Cast & Crew
Tim Willows, the athletic mainspring of the Manning, Willows and Claire advertising agency, and his indolent wife Sally continually bicker under the watchful eye of Mr. Ram, an Indian idol given to them by a distant relative. After a day in which Tim carries on his business at breakneck speed while Sally lolls in bed and bath, they quarrel and express a mutual wish to change places. Hearing their desire, Mr. Ram begins to speak and pronounces that their wish will be granted. The next morning, Tim and Sally awake to find their personalities, voices and mannerisms transplanted in the other's body. Athletic Tim, in the body of Sally, stays home and creates consternation among the house servants and wives of his business partners, while Sally, in the body of Tim, goes off to the office and creates confusion among the staff, estranges Julian Marlowe, the agency's key client, and scores a success with the effiminate client that Tim had been barring from his office. When Sally returns home from her day at the office, the couple beg Mr. Ram for relief and are seemingly restored to their original sexes and personalities. Using Sally's pregnancy as an excuse for their strange behavior, they then set about wooing back the clients and friends whom they have alienated. However, just when it seems that things have returned to normal, Mr. Ram realizes that he has made a grave mistake in his transposition, and reveals that it is Tim who is going to give birth to the baby.
Polly Ann Young
Dorothy Belle Dugan
Robert "buddy" Shaw
Mauboussin, Trabert & Hoeffer, Inc.
W. L. Stevens
Sally arrives at work in Tim's body but with her feminine voice and swishy manner intact, shocking Tim's advertising agency partners, the droll, dipsomaniac Phil Manning (Adolphe Menjou) and slow-witted Joel Clare (William Gargan).
Carole Landis and John Hubbard have a ball with the physical comedy of adopting the mannerisms of the body-switching spouses. While Tim outrages a swimsuit model by stroking her bathing suit-clad body and forges a surprising alliance with an effeminate client Mr. Pingboom (Franklin Pangborn), Sally surprises her staff and friends with her gruff male voice, an ability to devour enormous breakfasts and by taking on some dangerous home repairs including scaling a flagpole on her penthouse rooftop.
Based on a novel by Thorne Smith, who also wrote the 1931Topper, Turnabout showed director Hal Roach's finesse with the comedy genre. Roach produced two other Thorne Smith novels including Topper (1937) and Topper Takes a Trip (1938). A CBS television show "Turnabout" which aired from January to March 1979 and starred Sharon Gless and John Schuck was also inspired by Smith's novel.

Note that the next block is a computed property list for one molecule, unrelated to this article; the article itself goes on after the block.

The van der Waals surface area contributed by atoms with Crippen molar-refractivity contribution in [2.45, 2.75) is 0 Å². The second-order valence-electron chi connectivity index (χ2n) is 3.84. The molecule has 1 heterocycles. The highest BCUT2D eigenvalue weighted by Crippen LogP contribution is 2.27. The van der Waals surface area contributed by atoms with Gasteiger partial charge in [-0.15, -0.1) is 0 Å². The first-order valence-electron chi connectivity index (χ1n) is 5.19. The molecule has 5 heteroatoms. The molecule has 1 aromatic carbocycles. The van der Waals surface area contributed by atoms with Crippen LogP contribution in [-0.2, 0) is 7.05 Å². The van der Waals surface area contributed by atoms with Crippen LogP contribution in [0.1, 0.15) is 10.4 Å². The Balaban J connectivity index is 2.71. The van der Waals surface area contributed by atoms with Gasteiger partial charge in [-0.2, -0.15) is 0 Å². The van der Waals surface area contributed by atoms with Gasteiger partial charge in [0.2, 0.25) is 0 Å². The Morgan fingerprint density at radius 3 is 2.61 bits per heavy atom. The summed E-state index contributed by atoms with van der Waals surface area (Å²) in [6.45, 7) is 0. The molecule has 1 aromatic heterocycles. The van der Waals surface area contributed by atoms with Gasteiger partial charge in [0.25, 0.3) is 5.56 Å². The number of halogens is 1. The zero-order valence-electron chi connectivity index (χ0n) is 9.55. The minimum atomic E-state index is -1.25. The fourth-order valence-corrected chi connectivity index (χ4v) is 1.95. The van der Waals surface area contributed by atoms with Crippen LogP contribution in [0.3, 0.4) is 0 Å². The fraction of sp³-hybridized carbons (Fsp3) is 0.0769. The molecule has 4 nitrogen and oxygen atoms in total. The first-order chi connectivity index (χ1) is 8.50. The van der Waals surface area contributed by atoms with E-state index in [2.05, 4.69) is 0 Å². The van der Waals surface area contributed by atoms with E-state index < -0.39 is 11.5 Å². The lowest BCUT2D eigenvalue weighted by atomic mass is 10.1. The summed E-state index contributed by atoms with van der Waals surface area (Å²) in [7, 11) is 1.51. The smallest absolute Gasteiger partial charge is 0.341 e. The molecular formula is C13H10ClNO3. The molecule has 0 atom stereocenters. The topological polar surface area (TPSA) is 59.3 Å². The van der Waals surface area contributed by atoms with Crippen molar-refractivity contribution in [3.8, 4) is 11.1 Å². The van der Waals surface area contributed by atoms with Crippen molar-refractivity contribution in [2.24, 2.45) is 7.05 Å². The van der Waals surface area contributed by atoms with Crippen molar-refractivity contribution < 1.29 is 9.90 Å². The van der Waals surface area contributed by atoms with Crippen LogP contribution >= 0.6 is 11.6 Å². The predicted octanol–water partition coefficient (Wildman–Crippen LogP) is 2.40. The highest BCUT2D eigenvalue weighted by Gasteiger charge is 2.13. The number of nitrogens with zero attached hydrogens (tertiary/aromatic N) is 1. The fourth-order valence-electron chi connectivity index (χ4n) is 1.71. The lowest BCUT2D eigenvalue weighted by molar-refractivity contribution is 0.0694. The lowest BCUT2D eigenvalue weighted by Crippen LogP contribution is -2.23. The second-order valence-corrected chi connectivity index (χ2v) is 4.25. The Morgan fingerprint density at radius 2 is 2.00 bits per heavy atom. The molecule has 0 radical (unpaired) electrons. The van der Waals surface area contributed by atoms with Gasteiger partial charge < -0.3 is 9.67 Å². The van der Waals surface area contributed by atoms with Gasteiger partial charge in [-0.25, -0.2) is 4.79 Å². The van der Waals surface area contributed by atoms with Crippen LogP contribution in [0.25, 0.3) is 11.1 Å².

Turnabout had some issues with the censors with the Legion of Decency originally giving the film an objectionable "B" rating. Joseph Breen, director of the Production Code Administration, had several specific problems with the film. For one thing, Breen objected to the ending, in which Tim reveals that, in all the body switching, he rather than Sally has wound up pregnant. Breen also took issue with Franklin Pangborn's character, a hosiery merchant, whom Breen called "pansyish."
While admitting that the movie audience at the Roxy giggled and guffawed over the film a New York Times critic called Turnabout "as subtle as a five-cent stogie and just as aromatic."
The film also features Roach's daughter Margaret Roach as Dixie Gale, a honey-voiced Southern belle who joins the advertising agency as Joel Clare's secretary and adds to the ensuing comic mayhem with her ditzy charms.
Producer, director, screenwriter Roach, whose previous careers included mule skinning and gold prospecting, had his first taste of Hollywood as a stuntman, extra and bit player at Universal. In 1915, using a small inheritance, Roach started his own film company and hired a fledgling comic named Harold Lloyd to star in several short films. Will Rogers and Laurel and Hardy eventually joined Roach's comic retinue and later, the Our Gang comedy team. Able to successfully make the transition to both sound and then feature films, Roach eventually even tried his hand at television production, until his company finally closed in the late 1950s.
Producer: Hal Roach
Director: Hal Roach
Screenplay: Berne Giler, Rian James, John McClain, Mickell Novack, Thorne Smith (novel)
Cinematography: Norbert Brodine
Film Editing: Bert Jordan
Art Direction: Nicolai Remisoff
Music: Arthur Morton
Cast: Adolphe Menjou (Phil Manning), Carole Landis (Sally Willows), John Hubbard (Tim Willows), William Gargan (Joel Clare), Verree Teasdale (Laura Bannister), Mary Astor (Marion Manning).
by Felicia Feaster
Materials contained in the file on the film in the MPAA/PCA Collection at the AMPAS Library disclose that the Legion of Decency gave the film an objectionable "B" rating and demanded that the ending, in which the husband remains pregnant, be cut. Joseph I. Breen, director of the PCA, also objected to the ending because it implied that "the sex organs of the married couple were still switched." Breen also protested that the characterization of Franklin Pangborn's character was too "pansyish." According to modern sources, actress Yolande Donlan made her motion picture debut in this film in a small role. This was the third Thorne Smith novel produced by Hal Roach. Smith also wrote the novels for Roach's Topper films. A television show, Turnabout, loosely inspired by the Thorne Smith novel and this film appeared on the CBS television network from 26 January-March 30, 1979, starring Sharon Gless and John Schuck.